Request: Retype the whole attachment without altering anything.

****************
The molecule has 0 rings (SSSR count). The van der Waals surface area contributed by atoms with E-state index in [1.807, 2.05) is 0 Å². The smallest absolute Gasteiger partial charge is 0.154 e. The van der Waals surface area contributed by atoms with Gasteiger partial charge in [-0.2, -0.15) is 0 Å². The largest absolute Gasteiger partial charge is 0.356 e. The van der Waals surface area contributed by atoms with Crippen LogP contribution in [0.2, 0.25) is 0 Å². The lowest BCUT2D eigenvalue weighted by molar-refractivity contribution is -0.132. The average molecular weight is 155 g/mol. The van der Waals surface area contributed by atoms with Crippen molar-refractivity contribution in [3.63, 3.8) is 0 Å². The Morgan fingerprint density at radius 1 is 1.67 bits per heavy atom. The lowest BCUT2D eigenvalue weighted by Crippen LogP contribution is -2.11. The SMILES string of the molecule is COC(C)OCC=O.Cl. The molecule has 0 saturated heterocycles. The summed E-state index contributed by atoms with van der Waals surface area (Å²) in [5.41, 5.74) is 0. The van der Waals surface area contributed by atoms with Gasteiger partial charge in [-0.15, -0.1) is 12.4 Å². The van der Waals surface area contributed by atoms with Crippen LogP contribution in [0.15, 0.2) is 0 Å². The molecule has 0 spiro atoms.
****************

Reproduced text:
The molecule has 0 rings (SSSR count). The van der Waals surface area contributed by atoms with E-state index in [1.807, 2.05) is 0 Å². The smallest absolute Gasteiger partial charge is 0.154 e. The van der Waals surface area contributed by atoms with Gasteiger partial charge in [-0.2, -0.15) is 0 Å². The largest absolute Gasteiger partial charge is 0.356 e. The van der Waals surface area contributed by atoms with Crippen LogP contribution in [0.2, 0.25) is 0 Å². The lowest BCUT2D eigenvalue weighted by molar-refractivity contribution is -0.132. The average molecular weight is 155 g/mol. The van der Waals surface area contributed by atoms with Crippen molar-refractivity contribution in [3.63, 3.8) is 0 Å². The Morgan fingerprint density at radius 1 is 1.67 bits per heavy atom. The lowest BCUT2D eigenvalue weighted by Crippen LogP contribution is -2.11. The SMILES string of the molecule is COC(C)OCC=O.Cl. The molecule has 0 saturated heterocycles. The summed E-state index contributed by atoms with van der Waals surface area (Å²) in [5.41, 5.74) is 0. The van der Waals surface area contributed by atoms with Gasteiger partial charge in [-0.15, -0.1) is 12.4 Å². The van der Waals surface area contributed by atoms with Crippen LogP contribution in [0.15, 0.2) is 0 Å². The molecule has 0 spiro atoms.